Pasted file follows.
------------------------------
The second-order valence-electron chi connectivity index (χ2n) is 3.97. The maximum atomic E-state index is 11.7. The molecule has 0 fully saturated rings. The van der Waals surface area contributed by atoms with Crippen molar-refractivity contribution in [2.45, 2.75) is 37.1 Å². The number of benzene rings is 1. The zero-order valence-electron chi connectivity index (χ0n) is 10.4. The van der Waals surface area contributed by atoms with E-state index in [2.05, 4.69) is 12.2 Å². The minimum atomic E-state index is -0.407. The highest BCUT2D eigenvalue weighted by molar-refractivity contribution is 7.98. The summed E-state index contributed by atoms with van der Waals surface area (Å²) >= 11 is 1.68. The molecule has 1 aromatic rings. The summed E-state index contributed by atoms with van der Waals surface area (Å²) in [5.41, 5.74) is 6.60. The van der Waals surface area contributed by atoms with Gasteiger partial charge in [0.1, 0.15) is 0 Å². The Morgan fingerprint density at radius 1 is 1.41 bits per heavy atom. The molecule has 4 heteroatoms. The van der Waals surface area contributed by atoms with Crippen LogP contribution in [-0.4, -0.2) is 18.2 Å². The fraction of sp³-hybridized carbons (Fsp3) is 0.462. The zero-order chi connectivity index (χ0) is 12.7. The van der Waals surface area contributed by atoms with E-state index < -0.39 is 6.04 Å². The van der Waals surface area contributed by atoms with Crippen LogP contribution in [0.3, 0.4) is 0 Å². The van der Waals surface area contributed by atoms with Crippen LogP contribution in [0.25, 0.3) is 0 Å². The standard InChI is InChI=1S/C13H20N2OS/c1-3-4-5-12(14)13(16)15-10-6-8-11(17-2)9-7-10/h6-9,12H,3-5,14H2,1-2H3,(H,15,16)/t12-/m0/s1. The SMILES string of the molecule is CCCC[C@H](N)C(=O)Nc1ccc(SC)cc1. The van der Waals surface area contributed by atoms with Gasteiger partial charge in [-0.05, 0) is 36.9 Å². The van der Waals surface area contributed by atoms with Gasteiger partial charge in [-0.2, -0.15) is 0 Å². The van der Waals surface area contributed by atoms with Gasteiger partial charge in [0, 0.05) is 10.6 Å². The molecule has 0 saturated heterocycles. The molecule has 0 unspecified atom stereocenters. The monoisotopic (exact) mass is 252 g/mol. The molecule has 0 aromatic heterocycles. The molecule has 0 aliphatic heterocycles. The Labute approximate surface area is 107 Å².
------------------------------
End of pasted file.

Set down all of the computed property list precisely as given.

The second-order valence-electron chi connectivity index (χ2n) is 3.97. The maximum atomic E-state index is 11.7. The molecule has 0 fully saturated rings. The van der Waals surface area contributed by atoms with Crippen molar-refractivity contribution in [2.45, 2.75) is 37.1 Å². The number of benzene rings is 1. The zero-order valence-electron chi connectivity index (χ0n) is 10.4. The van der Waals surface area contributed by atoms with E-state index in [2.05, 4.69) is 12.2 Å². The minimum atomic E-state index is -0.407. The highest BCUT2D eigenvalue weighted by molar-refractivity contribution is 7.98. The summed E-state index contributed by atoms with van der Waals surface area (Å²) >= 11 is 1.68. The molecule has 1 aromatic rings. The summed E-state index contributed by atoms with van der Waals surface area (Å²) in [5.41, 5.74) is 6.60. The van der Waals surface area contributed by atoms with Gasteiger partial charge in [0.1, 0.15) is 0 Å². The Morgan fingerprint density at radius 1 is 1.41 bits per heavy atom. The molecule has 4 heteroatoms. The van der Waals surface area contributed by atoms with Crippen LogP contribution in [-0.4, -0.2) is 18.2 Å². The fraction of sp³-hybridized carbons (Fsp3) is 0.462. The zero-order chi connectivity index (χ0) is 12.7. The van der Waals surface area contributed by atoms with E-state index < -0.39 is 6.04 Å². The van der Waals surface area contributed by atoms with Crippen LogP contribution in [0.3, 0.4) is 0 Å². The van der Waals surface area contributed by atoms with Crippen LogP contribution in [0.25, 0.3) is 0 Å². The standard InChI is InChI=1S/C13H20N2OS/c1-3-4-5-12(14)13(16)15-10-6-8-11(17-2)9-7-10/h6-9,12H,3-5,14H2,1-2H3,(H,15,16)/t12-/m0/s1. The SMILES string of the molecule is CCCC[C@H](N)C(=O)Nc1ccc(SC)cc1. The van der Waals surface area contributed by atoms with Gasteiger partial charge in [-0.05, 0) is 36.9 Å². The van der Waals surface area contributed by atoms with Gasteiger partial charge in [-0.2, -0.15) is 0 Å². The van der Waals surface area contributed by atoms with Gasteiger partial charge in [0, 0.05) is 10.6 Å². The molecule has 0 saturated heterocycles. The molecule has 0 unspecified atom stereocenters. The monoisotopic (exact) mass is 252 g/mol. The molecule has 0 aromatic heterocycles. The molecule has 0 aliphatic heterocycles. The Labute approximate surface area is 107 Å².